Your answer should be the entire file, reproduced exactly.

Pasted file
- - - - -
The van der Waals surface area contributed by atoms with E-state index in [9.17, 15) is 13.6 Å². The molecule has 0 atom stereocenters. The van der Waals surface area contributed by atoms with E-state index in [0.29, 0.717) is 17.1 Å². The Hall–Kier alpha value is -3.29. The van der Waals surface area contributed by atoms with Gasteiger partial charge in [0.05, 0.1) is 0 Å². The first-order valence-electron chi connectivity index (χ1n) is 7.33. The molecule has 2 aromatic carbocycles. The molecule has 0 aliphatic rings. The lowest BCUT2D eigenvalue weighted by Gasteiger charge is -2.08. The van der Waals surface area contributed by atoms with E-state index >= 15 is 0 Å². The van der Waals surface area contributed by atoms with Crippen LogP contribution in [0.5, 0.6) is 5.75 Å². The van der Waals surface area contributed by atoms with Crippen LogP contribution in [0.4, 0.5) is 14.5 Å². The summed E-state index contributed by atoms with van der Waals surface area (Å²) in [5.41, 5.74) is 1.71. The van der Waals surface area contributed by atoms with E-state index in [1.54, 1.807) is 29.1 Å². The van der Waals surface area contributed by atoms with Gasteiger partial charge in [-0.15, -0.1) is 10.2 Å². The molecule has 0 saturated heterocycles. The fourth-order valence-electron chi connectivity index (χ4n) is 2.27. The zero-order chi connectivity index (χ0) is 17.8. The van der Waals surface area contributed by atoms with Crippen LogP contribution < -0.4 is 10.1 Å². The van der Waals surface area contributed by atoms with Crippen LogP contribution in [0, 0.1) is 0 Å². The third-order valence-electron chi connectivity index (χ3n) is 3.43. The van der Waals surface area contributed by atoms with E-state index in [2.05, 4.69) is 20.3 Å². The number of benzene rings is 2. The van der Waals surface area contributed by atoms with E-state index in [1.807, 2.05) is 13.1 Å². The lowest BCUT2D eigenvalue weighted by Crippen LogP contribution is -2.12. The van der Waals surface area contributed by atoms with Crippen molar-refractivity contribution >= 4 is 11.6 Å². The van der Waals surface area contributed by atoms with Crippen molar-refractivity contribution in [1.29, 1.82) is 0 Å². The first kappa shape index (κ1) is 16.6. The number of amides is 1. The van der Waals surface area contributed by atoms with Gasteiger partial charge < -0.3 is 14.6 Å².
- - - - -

The van der Waals surface area contributed by atoms with E-state index in [9.17, 15) is 13.6 Å². The molecule has 0 atom stereocenters. The van der Waals surface area contributed by atoms with E-state index in [0.29, 0.717) is 17.1 Å². The Hall–Kier alpha value is -3.29. The van der Waals surface area contributed by atoms with Gasteiger partial charge in [0.05, 0.1) is 0 Å². The first-order valence-electron chi connectivity index (χ1n) is 7.33. The molecule has 2 aromatic carbocycles. The molecule has 0 aliphatic rings. The lowest BCUT2D eigenvalue weighted by Gasteiger charge is -2.08. The van der Waals surface area contributed by atoms with E-state index >= 15 is 0 Å². The van der Waals surface area contributed by atoms with Crippen LogP contribution in [0.5, 0.6) is 5.75 Å². The van der Waals surface area contributed by atoms with Crippen LogP contribution in [0.4, 0.5) is 14.5 Å². The summed E-state index contributed by atoms with van der Waals surface area (Å²) in [5.41, 5.74) is 1.71. The van der Waals surface area contributed by atoms with E-state index in [1.54, 1.807) is 29.1 Å². The van der Waals surface area contributed by atoms with Gasteiger partial charge in [-0.15, -0.1) is 10.2 Å². The molecule has 0 saturated heterocycles. The fourth-order valence-electron chi connectivity index (χ4n) is 2.27. The zero-order chi connectivity index (χ0) is 17.8. The van der Waals surface area contributed by atoms with Crippen LogP contribution < -0.4 is 10.1 Å². The van der Waals surface area contributed by atoms with Crippen LogP contribution in [0, 0.1) is 0 Å². The third-order valence-electron chi connectivity index (χ3n) is 3.43. The van der Waals surface area contributed by atoms with E-state index in [2.05, 4.69) is 20.3 Å². The number of benzene rings is 2. The van der Waals surface area contributed by atoms with E-state index in [1.807, 2.05) is 13.1 Å². The lowest BCUT2D eigenvalue weighted by Crippen LogP contribution is -2.12. The van der Waals surface area contributed by atoms with Crippen molar-refractivity contribution >= 4 is 11.6 Å². The van der Waals surface area contributed by atoms with Crippen molar-refractivity contribution in [1.29, 1.82) is 0 Å². The first kappa shape index (κ1) is 16.6. The number of amides is 1. The van der Waals surface area contributed by atoms with Gasteiger partial charge < -0.3 is 14.6 Å².